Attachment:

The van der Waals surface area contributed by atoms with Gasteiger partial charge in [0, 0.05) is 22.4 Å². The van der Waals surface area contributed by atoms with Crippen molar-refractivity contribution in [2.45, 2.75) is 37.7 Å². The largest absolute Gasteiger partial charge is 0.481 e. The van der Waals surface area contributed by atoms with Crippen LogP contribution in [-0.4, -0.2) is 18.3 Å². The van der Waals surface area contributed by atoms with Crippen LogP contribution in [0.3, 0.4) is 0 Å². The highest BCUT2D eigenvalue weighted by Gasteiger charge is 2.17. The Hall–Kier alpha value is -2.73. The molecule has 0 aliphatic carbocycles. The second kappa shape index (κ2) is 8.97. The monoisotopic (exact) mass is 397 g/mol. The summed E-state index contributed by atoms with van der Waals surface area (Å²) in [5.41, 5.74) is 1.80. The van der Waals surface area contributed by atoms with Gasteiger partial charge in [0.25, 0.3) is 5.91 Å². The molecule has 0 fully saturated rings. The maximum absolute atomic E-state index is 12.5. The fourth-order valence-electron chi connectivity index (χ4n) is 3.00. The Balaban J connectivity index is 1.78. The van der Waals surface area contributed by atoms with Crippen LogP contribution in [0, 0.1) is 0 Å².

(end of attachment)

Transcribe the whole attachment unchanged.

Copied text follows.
The van der Waals surface area contributed by atoms with Gasteiger partial charge in [0, 0.05) is 22.4 Å². The van der Waals surface area contributed by atoms with Crippen molar-refractivity contribution in [2.45, 2.75) is 37.7 Å². The largest absolute Gasteiger partial charge is 0.481 e. The van der Waals surface area contributed by atoms with Crippen LogP contribution in [-0.4, -0.2) is 18.3 Å². The van der Waals surface area contributed by atoms with Crippen LogP contribution in [0.3, 0.4) is 0 Å². The highest BCUT2D eigenvalue weighted by Gasteiger charge is 2.17. The Hall–Kier alpha value is -2.73. The molecule has 0 aliphatic carbocycles. The second kappa shape index (κ2) is 8.97. The monoisotopic (exact) mass is 397 g/mol. The summed E-state index contributed by atoms with van der Waals surface area (Å²) in [5.41, 5.74) is 1.80. The van der Waals surface area contributed by atoms with Gasteiger partial charge in [0.25, 0.3) is 5.91 Å². The molecule has 0 fully saturated rings. The maximum absolute atomic E-state index is 12.5. The fourth-order valence-electron chi connectivity index (χ4n) is 3.00. The Balaban J connectivity index is 1.78. The van der Waals surface area contributed by atoms with Crippen LogP contribution in [0, 0.1) is 0 Å².